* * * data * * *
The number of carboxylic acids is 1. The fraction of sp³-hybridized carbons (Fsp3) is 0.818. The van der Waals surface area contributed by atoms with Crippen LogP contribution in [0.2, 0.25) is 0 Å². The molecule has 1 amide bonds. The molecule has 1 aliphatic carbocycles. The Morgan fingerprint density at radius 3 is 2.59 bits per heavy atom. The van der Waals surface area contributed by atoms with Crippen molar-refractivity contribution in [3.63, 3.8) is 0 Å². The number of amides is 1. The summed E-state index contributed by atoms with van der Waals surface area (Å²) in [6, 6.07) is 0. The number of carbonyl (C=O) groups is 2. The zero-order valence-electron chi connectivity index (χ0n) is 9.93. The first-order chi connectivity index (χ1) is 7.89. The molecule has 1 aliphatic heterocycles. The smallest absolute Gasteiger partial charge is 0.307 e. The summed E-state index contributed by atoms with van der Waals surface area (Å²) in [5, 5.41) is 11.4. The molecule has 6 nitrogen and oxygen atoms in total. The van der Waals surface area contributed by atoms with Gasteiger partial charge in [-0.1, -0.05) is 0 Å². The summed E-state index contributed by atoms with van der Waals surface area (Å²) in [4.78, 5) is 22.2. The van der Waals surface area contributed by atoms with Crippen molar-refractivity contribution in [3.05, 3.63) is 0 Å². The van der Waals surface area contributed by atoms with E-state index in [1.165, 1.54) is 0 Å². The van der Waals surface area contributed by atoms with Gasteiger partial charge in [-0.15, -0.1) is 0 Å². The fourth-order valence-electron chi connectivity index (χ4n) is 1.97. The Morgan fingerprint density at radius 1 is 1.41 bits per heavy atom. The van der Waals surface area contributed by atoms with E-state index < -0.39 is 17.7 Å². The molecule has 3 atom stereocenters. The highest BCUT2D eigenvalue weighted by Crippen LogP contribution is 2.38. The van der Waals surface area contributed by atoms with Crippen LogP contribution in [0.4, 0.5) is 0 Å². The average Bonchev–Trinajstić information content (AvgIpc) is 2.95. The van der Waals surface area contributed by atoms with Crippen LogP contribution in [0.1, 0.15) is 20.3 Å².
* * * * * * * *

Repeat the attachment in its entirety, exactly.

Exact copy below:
The number of carboxylic acids is 1. The fraction of sp³-hybridized carbons (Fsp3) is 0.818. The van der Waals surface area contributed by atoms with Crippen LogP contribution in [0.2, 0.25) is 0 Å². The molecule has 1 amide bonds. The molecule has 1 aliphatic carbocycles. The Morgan fingerprint density at radius 3 is 2.59 bits per heavy atom. The van der Waals surface area contributed by atoms with Crippen molar-refractivity contribution in [3.63, 3.8) is 0 Å². The number of amides is 1. The summed E-state index contributed by atoms with van der Waals surface area (Å²) in [6, 6.07) is 0. The number of carbonyl (C=O) groups is 2. The zero-order valence-electron chi connectivity index (χ0n) is 9.93. The first-order chi connectivity index (χ1) is 7.89. The molecule has 1 aliphatic heterocycles. The smallest absolute Gasteiger partial charge is 0.307 e. The summed E-state index contributed by atoms with van der Waals surface area (Å²) in [5, 5.41) is 11.4. The molecule has 6 nitrogen and oxygen atoms in total. The van der Waals surface area contributed by atoms with Gasteiger partial charge in [-0.1, -0.05) is 0 Å². The summed E-state index contributed by atoms with van der Waals surface area (Å²) in [4.78, 5) is 22.2. The van der Waals surface area contributed by atoms with Crippen molar-refractivity contribution in [3.05, 3.63) is 0 Å². The van der Waals surface area contributed by atoms with E-state index in [1.165, 1.54) is 0 Å². The van der Waals surface area contributed by atoms with Gasteiger partial charge in [-0.15, -0.1) is 0 Å². The fourth-order valence-electron chi connectivity index (χ4n) is 1.97. The Morgan fingerprint density at radius 1 is 1.41 bits per heavy atom. The van der Waals surface area contributed by atoms with E-state index < -0.39 is 17.7 Å². The molecule has 3 atom stereocenters. The highest BCUT2D eigenvalue weighted by Crippen LogP contribution is 2.38. The van der Waals surface area contributed by atoms with Crippen LogP contribution in [0.4, 0.5) is 0 Å². The average Bonchev–Trinajstić information content (AvgIpc) is 2.95. The van der Waals surface area contributed by atoms with Crippen LogP contribution in [0.1, 0.15) is 20.3 Å².